Dehydroepiandrosterone (DHEA) is the most abundant hormone produced by the adrenal glands, and plays many important roles in our general health. The resources below describe just a few ways that this amazingly versatile hormone improves our ability to survive and thrive.
DHEA is a highly versatile hormone. Ongoing research continues to explore the role of DHEA and its potential effects on many aspects of our health.
This journal article by Alan R. Gaby provides an overview of DHEA’s roles in the human body, affects on health, and the clinical significance of using hormone replacement therapy to maintain balance.
DHEA AND HEALING SKIN WOUNDS
One of the problems of aging is that it impairs the rate of wound healing in the skin; slowed healing ability may be associated with age-related decreases in DHEA.
DIGESTING IT ALL
Because it promotes cell growth and repair, DHEA can help speed up the repair of the inflamed tissues in the GI tract.
HORMONES ON OUR MINDS AND NERVES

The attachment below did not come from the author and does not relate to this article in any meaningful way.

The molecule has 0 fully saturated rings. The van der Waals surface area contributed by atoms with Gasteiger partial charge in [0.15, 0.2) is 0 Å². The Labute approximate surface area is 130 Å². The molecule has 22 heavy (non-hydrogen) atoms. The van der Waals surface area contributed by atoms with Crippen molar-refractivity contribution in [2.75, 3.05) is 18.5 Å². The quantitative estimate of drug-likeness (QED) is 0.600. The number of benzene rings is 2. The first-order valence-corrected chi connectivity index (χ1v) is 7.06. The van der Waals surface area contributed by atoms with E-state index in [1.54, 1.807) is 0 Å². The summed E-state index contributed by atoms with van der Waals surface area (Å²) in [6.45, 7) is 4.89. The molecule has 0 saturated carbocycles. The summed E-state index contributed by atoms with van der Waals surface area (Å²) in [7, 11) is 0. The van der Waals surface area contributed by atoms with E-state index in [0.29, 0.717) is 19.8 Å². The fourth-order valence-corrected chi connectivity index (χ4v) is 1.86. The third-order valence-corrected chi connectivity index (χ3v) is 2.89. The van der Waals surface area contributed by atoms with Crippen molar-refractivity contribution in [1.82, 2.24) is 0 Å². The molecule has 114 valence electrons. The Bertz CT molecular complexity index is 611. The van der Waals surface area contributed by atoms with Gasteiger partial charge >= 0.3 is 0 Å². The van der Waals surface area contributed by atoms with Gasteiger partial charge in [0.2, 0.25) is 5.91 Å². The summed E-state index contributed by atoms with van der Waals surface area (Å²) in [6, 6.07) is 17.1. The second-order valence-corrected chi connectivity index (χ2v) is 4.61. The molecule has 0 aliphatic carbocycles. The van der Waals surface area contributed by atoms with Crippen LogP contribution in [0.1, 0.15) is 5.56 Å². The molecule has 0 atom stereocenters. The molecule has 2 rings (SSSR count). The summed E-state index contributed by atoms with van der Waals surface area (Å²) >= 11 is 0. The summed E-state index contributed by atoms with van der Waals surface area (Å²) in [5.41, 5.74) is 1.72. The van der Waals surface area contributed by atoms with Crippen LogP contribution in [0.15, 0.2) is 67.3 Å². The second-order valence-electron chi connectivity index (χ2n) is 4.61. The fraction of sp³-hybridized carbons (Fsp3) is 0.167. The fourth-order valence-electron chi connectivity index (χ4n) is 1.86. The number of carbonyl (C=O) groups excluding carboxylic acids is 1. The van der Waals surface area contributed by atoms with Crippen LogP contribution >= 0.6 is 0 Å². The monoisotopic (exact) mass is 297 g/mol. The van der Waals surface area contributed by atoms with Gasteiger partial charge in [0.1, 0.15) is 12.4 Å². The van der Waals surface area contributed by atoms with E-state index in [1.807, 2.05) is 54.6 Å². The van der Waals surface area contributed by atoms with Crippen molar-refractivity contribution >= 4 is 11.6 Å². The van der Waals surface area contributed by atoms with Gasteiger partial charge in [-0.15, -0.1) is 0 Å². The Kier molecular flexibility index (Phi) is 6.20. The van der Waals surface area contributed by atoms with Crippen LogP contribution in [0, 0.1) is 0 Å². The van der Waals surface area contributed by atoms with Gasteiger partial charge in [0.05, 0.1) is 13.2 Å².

Research indicates that “sex” hormones such as DHEA are so important to neural function that they are also independently produced by neural tissue.
IS DHEA BENEFICIAL TO AGING SKIN?
Many benefits have been associated with DHEA, leading some to call it a “super hormone”–but does this reputation extend to the skin?
Autoimmunity plays an important role in infertility. Both progesterone and DHEA have been effective in quelling some of the overactive immune components.
IT’S ALL ABOUT BALANCE
Dehydroepiandrosterone has been called “the mother of all hormones” because it monitors, supports, and regulates the functions of other steroids in their immune system activity.
READING YOUR FACE
If you know what to look for, the reflection of your face in a mirror can reveal signs of a hormone imbalance, including DHEA deficiency.
Age-related muscle loss may start slowly and progress with growing rapidity into your seventies. DHEA also declines with age and may affect muscle strength.